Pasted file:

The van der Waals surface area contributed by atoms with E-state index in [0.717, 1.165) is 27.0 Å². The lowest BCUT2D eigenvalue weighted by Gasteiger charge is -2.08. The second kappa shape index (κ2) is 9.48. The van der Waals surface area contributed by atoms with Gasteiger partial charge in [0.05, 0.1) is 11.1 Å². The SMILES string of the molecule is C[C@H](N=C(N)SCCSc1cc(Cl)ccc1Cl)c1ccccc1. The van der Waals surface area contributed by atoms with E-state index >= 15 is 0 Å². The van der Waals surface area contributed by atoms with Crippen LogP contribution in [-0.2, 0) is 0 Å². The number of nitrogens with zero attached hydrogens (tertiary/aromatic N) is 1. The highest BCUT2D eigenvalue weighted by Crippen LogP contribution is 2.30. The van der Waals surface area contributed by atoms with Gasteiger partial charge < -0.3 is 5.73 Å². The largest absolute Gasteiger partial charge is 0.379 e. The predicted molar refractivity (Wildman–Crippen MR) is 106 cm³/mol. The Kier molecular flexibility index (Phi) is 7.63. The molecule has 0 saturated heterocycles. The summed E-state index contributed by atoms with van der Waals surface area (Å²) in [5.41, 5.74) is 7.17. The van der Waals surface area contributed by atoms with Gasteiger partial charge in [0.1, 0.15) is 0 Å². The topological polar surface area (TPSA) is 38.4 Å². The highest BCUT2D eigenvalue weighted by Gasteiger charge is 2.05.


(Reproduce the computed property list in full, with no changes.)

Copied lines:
The van der Waals surface area contributed by atoms with E-state index in [0.717, 1.165) is 27.0 Å². The lowest BCUT2D eigenvalue weighted by Gasteiger charge is -2.08. The second kappa shape index (κ2) is 9.48. The van der Waals surface area contributed by atoms with Gasteiger partial charge in [0.05, 0.1) is 11.1 Å². The SMILES string of the molecule is C[C@H](N=C(N)SCCSc1cc(Cl)ccc1Cl)c1ccccc1. The van der Waals surface area contributed by atoms with E-state index >= 15 is 0 Å². The van der Waals surface area contributed by atoms with Crippen LogP contribution in [-0.2, 0) is 0 Å². The number of nitrogens with zero attached hydrogens (tertiary/aromatic N) is 1. The highest BCUT2D eigenvalue weighted by Crippen LogP contribution is 2.30. The van der Waals surface area contributed by atoms with Gasteiger partial charge < -0.3 is 5.73 Å². The largest absolute Gasteiger partial charge is 0.379 e. The predicted molar refractivity (Wildman–Crippen MR) is 106 cm³/mol. The Kier molecular flexibility index (Phi) is 7.63. The molecule has 0 saturated heterocycles. The summed E-state index contributed by atoms with van der Waals surface area (Å²) in [5.41, 5.74) is 7.17. The van der Waals surface area contributed by atoms with Gasteiger partial charge in [0.1, 0.15) is 0 Å². The topological polar surface area (TPSA) is 38.4 Å². The highest BCUT2D eigenvalue weighted by Gasteiger charge is 2.05.